I have heard once one of my friends saying she’s considering breaking up with her boyfriend because he lived in another city and they were able to see each other only on weekends. She said such relationship is useless and has no future prospects if they saw each other that little. I couldn’t help laughing inside and thought to myself: “Two days a week? That’s a luxury.”
Imagine being in a relationship with someone and seeing them only several times a year. Well, that’s me. I’ve been in a long distance relationship for a couple of years now and granted, it is shit. But for some reason I don’t feel like throwing it away. Not that I never had thoughts about giving it up and just date someone more “practical” but why? Relationships after all are about something more than just being with your loved one 24/7.
Last time I saw him was last year, mid December. I asked myself many times why do we still keep it going. Isn’t it just dwelling to the past? That maybe our relationship lives only from all the things we had before, but what do we have now? Isn’t it all just a memory? An illusion?
As I see it, long distance relationships take a lot more effort and energy to keep them going than “normal” ones. They take a huge amount of trust for suspicion, jealousy and insecurity thrives in them. They sometimes make you cry. But above all they make you wonder: is it worth it? Am I going to be rewarded for my patience and hope? Yes, maybe one day you will and that’s what keeps you waiting.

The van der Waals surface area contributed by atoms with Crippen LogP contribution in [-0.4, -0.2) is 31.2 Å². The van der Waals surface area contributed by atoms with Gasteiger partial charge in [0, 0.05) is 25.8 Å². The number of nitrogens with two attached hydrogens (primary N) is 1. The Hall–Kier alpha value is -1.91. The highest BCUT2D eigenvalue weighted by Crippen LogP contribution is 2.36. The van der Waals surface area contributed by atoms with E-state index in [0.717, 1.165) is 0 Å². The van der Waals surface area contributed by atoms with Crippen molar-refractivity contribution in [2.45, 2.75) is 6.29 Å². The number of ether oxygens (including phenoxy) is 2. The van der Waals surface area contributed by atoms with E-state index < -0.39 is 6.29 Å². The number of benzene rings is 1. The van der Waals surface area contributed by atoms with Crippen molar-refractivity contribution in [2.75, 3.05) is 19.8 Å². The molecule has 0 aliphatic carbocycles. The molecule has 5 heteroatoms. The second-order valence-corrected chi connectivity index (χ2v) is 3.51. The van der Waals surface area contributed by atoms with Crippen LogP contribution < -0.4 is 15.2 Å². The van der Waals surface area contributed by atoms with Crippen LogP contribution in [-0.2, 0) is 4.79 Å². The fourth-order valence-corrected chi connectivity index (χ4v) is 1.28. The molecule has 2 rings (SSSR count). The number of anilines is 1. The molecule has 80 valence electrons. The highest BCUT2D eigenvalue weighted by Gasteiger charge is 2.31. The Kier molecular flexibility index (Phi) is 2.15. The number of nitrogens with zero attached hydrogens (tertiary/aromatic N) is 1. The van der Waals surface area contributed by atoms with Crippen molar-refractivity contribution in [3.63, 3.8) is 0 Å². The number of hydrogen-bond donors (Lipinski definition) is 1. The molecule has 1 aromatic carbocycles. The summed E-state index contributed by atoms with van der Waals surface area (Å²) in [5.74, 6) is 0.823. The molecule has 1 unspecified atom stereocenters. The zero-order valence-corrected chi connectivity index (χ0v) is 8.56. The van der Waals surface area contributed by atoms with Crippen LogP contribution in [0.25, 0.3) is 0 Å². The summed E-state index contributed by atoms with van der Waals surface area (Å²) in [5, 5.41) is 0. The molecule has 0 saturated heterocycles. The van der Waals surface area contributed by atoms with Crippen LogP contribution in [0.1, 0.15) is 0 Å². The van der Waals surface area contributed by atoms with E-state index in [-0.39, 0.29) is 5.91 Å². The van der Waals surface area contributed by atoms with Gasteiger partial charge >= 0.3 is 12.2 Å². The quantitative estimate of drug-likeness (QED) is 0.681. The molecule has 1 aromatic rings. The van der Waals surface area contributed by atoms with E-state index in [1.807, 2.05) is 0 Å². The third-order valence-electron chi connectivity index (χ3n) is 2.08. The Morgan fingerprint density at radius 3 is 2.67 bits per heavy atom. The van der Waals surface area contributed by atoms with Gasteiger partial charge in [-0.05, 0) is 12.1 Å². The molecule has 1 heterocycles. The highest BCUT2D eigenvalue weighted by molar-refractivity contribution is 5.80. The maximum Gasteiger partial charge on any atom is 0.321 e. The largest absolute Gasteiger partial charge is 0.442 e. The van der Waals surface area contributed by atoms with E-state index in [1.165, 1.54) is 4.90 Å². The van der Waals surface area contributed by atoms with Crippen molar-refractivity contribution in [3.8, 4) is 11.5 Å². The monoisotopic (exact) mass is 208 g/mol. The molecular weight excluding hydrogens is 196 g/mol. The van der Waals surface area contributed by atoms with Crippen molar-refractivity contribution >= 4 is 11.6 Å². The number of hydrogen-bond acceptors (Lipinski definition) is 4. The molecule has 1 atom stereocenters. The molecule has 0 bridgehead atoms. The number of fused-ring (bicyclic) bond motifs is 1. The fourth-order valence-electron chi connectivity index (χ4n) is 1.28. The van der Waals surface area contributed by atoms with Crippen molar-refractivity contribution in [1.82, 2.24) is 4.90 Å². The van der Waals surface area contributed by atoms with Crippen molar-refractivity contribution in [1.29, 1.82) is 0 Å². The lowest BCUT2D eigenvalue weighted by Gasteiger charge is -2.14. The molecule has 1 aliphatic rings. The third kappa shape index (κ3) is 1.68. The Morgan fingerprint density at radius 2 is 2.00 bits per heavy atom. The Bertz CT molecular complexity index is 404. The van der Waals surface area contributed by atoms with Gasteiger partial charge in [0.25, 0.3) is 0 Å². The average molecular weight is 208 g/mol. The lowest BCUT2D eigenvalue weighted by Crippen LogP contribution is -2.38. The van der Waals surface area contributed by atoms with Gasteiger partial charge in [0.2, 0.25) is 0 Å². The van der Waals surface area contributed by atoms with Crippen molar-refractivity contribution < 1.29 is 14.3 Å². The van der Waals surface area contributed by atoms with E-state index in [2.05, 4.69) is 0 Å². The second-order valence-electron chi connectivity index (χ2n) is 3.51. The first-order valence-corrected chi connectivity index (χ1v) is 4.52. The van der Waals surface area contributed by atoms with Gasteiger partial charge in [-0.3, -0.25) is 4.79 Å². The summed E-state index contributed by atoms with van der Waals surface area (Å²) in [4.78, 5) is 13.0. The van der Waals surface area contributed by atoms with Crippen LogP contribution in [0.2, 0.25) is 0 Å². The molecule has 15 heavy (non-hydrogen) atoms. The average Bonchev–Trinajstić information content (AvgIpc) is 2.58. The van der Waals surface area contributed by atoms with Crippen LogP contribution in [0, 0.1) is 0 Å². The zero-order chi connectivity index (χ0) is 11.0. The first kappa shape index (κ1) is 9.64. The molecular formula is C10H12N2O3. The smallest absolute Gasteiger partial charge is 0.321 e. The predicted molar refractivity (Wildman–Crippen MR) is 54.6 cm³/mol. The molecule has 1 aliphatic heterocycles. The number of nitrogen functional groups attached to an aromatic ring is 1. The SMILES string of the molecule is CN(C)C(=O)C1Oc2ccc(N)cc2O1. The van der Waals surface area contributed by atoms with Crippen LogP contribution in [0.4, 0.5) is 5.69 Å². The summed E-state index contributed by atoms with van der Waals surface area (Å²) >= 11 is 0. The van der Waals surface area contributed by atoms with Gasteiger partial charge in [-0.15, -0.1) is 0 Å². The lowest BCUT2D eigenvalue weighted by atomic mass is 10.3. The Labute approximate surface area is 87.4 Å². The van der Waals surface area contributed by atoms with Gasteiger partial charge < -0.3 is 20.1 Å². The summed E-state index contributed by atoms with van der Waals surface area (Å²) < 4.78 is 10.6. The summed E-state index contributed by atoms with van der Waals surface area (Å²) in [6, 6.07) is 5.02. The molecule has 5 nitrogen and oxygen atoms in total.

To wait or not to wait is merely a modern dilemma. A couple of decades back to wait was a normal thing. Our mothers and grandmothers often had to wait for months, sometimes even years, for their men to come back home from wars, military service, or work. To wait then was natural. Now it’s a virtue.
You need to have three things to survive a long distance relationship: patience, hope and your own life. Patience to help you overcome the longing, hope to give you a reason to maintain the relationship, and your own life to be independent from your partner. In fact, why is it that boyfriends/girlfriends are often referred to as the “other halves”? You are a whole, he/she is a whole. To survive you have to perceive yourself as an autonomous entity, who has life of its own. If you allow yourself to be just a half, you will always feel incomplete.